HARTFORD, CT (WFSB) - The American Association of Retired Persons, AARP, wants to ban third party electric suppliers from providing residential service.
The group said the suppliers overcharge and take advantage of vulnerable customers.
AARP and consumer advocates made their complaints during an event at the Legislative Office Building in Hartford on Monday.
They said there have been many complaints from the people they represent and some of the companies have already paid hefty fines.
"There are deceptive practices and then there is navigating over and over this market," said John Erlingheuser, AARP Connecticut.
AARP calls third party suppliers a failed experiment. It wants legislators to ban them from providing residential service.
Third party suppliers entered the market when Eversource got out of the generation business.
The state's consumer counsel said the suppliers rely on predatory sales tactics and instead of saving people money, Connecticut customers have ended up paying $200 million more.
"There is too much money is this market, there are too many players, the marketing is too aggressive," said Elin Swanson Katz, consumer counsel.
Bob Rodman of Avon told Channel 3 that his bills are confusing and cheaper rates don't last long.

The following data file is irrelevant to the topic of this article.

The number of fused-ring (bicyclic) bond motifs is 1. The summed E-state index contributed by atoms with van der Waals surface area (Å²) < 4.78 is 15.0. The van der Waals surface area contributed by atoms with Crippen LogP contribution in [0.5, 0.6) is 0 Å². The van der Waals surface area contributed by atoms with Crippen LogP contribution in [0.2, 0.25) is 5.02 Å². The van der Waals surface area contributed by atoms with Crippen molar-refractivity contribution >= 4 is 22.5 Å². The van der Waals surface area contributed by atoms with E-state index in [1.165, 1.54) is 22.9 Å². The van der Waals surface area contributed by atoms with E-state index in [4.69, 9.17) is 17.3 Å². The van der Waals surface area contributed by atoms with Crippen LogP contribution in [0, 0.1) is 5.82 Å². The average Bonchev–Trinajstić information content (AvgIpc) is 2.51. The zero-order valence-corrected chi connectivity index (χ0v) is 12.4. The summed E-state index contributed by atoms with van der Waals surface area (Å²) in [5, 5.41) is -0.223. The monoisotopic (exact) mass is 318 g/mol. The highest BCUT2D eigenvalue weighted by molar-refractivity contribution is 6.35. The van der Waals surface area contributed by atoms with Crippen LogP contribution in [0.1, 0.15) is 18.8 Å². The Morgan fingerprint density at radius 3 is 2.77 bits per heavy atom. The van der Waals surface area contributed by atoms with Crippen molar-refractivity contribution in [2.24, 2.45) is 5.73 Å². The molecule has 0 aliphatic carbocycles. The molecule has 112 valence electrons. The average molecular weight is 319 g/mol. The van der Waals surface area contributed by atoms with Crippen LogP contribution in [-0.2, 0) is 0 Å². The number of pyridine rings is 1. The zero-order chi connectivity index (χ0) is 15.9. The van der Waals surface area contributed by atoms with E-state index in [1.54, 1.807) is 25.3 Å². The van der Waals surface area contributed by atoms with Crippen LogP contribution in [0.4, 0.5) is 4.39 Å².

"It sounds good without thinking about what the price is going to end up and the fact you have to follow it," Rodman said.
Massachusetts may get rid of them.
"It's unfair for consumers in Connecticut and Massachusetts, especially those can't afford it, to be the targets of something that doesn't work and can't work," said Nathan Foster, MA attorney general's office.
Chris Kallaher is from Direct Energy, a third party supplier appealing a $1.5 million penalty.
He said there may be some bad players, but he has a solution. He recommended allowing third party suppliers to send separate bills.
"One response is to have our company send a separate bill, a bill with all the charges, because we can make it much less confusing to the customer," Kallaher said.
He said Texas allows separate bills, as do some European companies.
The bill being proposed in Connecticut, however, would do away with third party suppliers all together.